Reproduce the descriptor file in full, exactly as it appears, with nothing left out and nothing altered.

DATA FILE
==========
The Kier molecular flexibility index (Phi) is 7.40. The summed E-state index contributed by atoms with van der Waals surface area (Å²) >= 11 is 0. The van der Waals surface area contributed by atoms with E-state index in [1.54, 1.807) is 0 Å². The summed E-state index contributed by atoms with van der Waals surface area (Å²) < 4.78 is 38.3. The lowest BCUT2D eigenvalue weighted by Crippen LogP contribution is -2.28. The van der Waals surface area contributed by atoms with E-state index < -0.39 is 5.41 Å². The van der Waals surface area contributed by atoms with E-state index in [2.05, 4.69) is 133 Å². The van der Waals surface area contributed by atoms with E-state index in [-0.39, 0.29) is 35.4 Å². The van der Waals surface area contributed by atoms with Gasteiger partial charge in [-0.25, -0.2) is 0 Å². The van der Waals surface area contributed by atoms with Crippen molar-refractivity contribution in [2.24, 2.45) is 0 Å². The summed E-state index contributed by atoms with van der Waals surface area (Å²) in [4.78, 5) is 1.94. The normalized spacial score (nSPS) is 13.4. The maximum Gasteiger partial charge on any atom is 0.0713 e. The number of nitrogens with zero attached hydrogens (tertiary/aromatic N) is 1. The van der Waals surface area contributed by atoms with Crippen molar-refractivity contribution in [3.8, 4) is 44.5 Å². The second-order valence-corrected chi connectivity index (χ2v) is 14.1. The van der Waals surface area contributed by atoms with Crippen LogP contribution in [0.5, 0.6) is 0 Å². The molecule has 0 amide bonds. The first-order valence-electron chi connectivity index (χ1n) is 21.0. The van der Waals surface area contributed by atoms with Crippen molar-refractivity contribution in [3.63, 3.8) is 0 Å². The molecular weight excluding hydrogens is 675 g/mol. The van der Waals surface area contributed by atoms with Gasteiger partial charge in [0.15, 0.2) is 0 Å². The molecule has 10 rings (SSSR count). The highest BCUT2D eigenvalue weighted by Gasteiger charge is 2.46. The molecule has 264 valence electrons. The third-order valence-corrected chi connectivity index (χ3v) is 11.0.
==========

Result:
The Kier molecular flexibility index (Phi) is 7.40. The summed E-state index contributed by atoms with van der Waals surface area (Å²) >= 11 is 0. The van der Waals surface area contributed by atoms with E-state index in [1.54, 1.807) is 0 Å². The summed E-state index contributed by atoms with van der Waals surface area (Å²) < 4.78 is 38.3. The lowest BCUT2D eigenvalue weighted by Crippen LogP contribution is -2.28. The van der Waals surface area contributed by atoms with E-state index < -0.39 is 5.41 Å². The van der Waals surface area contributed by atoms with E-state index in [2.05, 4.69) is 133 Å². The van der Waals surface area contributed by atoms with E-state index in [-0.39, 0.29) is 35.4 Å². The van der Waals surface area contributed by atoms with Gasteiger partial charge in [-0.25, -0.2) is 0 Å². The van der Waals surface area contributed by atoms with Crippen molar-refractivity contribution in [2.24, 2.45) is 0 Å². The summed E-state index contributed by atoms with van der Waals surface area (Å²) in [4.78, 5) is 1.94. The normalized spacial score (nSPS) is 13.4. The maximum Gasteiger partial charge on any atom is 0.0713 e. The number of nitrogens with zero attached hydrogens (tertiary/aromatic N) is 1. The van der Waals surface area contributed by atoms with Crippen molar-refractivity contribution in [3.8, 4) is 44.5 Å². The second-order valence-corrected chi connectivity index (χ2v) is 14.1. The van der Waals surface area contributed by atoms with Crippen LogP contribution in [0.5, 0.6) is 0 Å². The molecule has 0 amide bonds. The first-order valence-electron chi connectivity index (χ1n) is 21.0. The van der Waals surface area contributed by atoms with Crippen molar-refractivity contribution in [3.63, 3.8) is 0 Å². The molecular weight excluding hydrogens is 675 g/mol. The van der Waals surface area contributed by atoms with Gasteiger partial charge in [0.15, 0.2) is 0 Å². The molecule has 10 rings (SSSR count). The highest BCUT2D eigenvalue weighted by Gasteiger charge is 2.46. The molecule has 264 valence electrons. The third-order valence-corrected chi connectivity index (χ3v) is 11.0.